When New Yorker Sharon Van Etten released the appropriately titled ‘Comeback Kid’, late last year, garnering huge acclaim and sighs of relief from the many who were worried they had heard the last of her, she reminded us, after a gap of nearly five years, why so many admired her work. Gentle and folksy on the surface, Etten wore her heart on her sleeve in displaying darker undertones, and human frailty. Now though, there is a heightened rock’n’roll grit to her music, ‘Comeback Kid’ containing a hint of the expressive Anna Calvi, with the muscularity of both New York’s LCD and The Strokes.
“How do you describe an album out of time, concerned with the disappearance of culture, of humanity, of nature, of logic and emotion? Why make this album in an era when attention spans have been reduced to next to nothing, and the tactile grains of making music have been further reduced to algorithms and projected playlist placement. Why wake up in the morning? Why hasn’t everything already disappeared?” State Deerhunter about the creation of their latest album, Why Hasn’t Everything Already Disappeared?, the first album from the band since 2015’s Fading Frontier. A temperamental and cynical record, that sees Deerhunter try to emulate America’s newest heroes such as DIIV and The National, Why Hasn’t Everything Already Disappeared? brings Deerhunter straight up-to-date with their contemporaries.
What more is there to say about Steve Mason, the former Beta Band frontman, who continues to ride high in the affections of a fiercely loyal and musically literate fanbase? After suffering deep depression a few years back, Mason decamped to Brighton, where he still resides, seemingly in a better place, and continues to make remarkably, albeit more upbeat, soulful music: his craft as a songwriter second to none.
If this is the first time that you’ve heard of the Swedish melodic death metal band Soilwork, you may be surprised to find out that they have been going strong for over 20 years, since their formation in late 1995, and have recently released their 11th studio album titled Verkligheten.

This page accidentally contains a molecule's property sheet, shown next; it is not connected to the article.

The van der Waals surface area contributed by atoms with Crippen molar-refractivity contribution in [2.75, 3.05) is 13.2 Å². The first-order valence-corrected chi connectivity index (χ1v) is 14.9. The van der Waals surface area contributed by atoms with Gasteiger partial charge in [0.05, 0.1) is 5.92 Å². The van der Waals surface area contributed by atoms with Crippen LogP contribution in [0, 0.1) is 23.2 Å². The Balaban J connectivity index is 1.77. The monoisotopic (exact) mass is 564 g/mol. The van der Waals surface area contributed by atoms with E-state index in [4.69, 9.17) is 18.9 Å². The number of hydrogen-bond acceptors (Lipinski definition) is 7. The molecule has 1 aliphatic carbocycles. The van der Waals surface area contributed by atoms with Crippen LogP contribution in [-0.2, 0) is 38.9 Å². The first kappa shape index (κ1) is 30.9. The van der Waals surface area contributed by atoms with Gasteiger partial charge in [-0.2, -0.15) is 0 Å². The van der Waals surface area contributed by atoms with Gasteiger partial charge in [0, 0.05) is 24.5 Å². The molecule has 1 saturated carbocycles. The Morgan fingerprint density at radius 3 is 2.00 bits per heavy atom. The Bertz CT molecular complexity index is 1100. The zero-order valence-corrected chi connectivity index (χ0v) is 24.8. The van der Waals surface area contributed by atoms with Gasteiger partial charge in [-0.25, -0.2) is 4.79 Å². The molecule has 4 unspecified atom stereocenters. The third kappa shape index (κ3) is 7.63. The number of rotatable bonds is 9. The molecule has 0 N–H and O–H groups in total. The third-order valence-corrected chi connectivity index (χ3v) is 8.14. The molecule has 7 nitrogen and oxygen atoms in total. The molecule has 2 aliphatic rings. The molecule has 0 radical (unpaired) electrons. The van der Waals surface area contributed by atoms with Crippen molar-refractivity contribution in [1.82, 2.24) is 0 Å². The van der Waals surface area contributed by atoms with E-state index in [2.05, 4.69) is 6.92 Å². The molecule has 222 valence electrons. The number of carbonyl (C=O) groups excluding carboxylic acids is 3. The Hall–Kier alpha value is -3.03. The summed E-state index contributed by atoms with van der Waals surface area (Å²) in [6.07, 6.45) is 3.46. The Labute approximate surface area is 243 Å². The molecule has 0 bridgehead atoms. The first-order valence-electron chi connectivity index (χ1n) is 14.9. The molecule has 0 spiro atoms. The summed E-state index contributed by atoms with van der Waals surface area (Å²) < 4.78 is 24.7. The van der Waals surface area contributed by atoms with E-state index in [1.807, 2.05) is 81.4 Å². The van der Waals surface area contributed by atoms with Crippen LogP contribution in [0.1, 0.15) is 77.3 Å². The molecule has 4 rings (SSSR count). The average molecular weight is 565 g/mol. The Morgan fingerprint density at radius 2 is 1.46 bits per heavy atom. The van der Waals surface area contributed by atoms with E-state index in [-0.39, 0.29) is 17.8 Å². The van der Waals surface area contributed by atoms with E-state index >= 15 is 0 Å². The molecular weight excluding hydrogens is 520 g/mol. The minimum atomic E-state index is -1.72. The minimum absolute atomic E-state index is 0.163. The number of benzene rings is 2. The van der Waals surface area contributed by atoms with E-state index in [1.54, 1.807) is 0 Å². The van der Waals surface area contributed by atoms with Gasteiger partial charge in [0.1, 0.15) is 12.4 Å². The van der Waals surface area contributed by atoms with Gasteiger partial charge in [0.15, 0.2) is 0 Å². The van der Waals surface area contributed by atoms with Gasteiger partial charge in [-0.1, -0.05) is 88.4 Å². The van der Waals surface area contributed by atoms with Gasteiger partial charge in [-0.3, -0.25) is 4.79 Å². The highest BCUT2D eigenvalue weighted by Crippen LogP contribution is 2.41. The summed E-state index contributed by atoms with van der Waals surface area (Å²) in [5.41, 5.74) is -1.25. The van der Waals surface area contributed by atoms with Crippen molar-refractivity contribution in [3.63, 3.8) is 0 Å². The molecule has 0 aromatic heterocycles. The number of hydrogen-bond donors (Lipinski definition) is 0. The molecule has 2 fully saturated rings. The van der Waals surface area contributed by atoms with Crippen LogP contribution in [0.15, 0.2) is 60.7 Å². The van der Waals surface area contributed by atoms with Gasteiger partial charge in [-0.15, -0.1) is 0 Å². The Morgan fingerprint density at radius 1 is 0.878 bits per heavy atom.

No Step is the second full-length album from local art rock/post-grunge group Perch and clearly displays a progression in the band’s style, whilst keeping that Brighton band aesthetic that made their past efforts so brilliant.
You Tell Me have forged something bright and bold, a work that largely marries the personal lyricism of Hayes, with the production and multi-instrumentalist skills of Brewis. Low key on the surface, less grand than what we are used to with Field Music, and recorded in a very short space of time, it is still full to the brim with sparklingly short and inventive orchestral-pop vignettes that place melody at the forefront. A minor triumph.
The Twilight Sad are known for their highly dramatic, visceral indie-rock but even these are somewhat lazy labels that make them sound more mundane than they are. Though there are a lot of acts favouring a similar style (and some from several decades ago), there remains something unique about this group of Scotsmen. They are young, passionate and Robert Smith loves them, so just over a decade of hard graft now seems to be paying off as they prepare to release their fifth studio album on Mogwai’s Rock Action Records. The question is: has it changed them now the world seems to be becoming their oyster?
Phoenix is the first album from Seattle’s Pedro The Lion in 15 years. It is, therefore, obvious that it should be named after the mythical creature that symbolises a rebirth of sorts, a new beginning, which is definitely indicative of David Bazan’s creative process after such a long hiatus. Central figurehead for the outfit, Bazan found himself in his hometown of Phoenix, Arizona, when touring the US alone a few years ago, stopping off at his grandparents’ house. The breakthrough that followed also inspired a visit to the house he grew up in, undoubtedly resulting in the nostalgia that is the dominant theme throughout his new material.
The members of the Wu-Tang Clan have been as productive as ever, with the legendary rap group releasing The Saga Continues last year. Some of the members have also individually gained a lot of attention thanks to more recent releases. This includes Ghostface Killah’s The Lost Tapes, which came out in October, and the release of the late, great Ol’ Dirty Bastard’s posthumous single ‘Intoxicated’, celebrating what would have been his 50th birthday. However, now is the time for one of Wu Tang’s most prominent members, Method Man, to step into the spotlight with his newest album Meth Lab 2: The Lithium.
Seadog are a band we’ve been following for some time, the main project from local singer-songwriter Mark Nathan Benton, they’ve released a series of beautifully delicate, folk-tinged melodic indie songs through EPs and stand-alone singles over the years. I reviewed the band’s Transmitter EP back in 2015, a fantastic short collection of gentle melancholia, but it’s always seemed to me that Seadog’s music would lend itself best to a full-length album, and here we finally have just that. Cabin Fever Blues is a collection of ten wintry tunes which Benton recorded with a variety of collaborators last year, in a number of locations between Brighton and London. It’s a solid and consistent effort that tends towards the slow and plaintiff.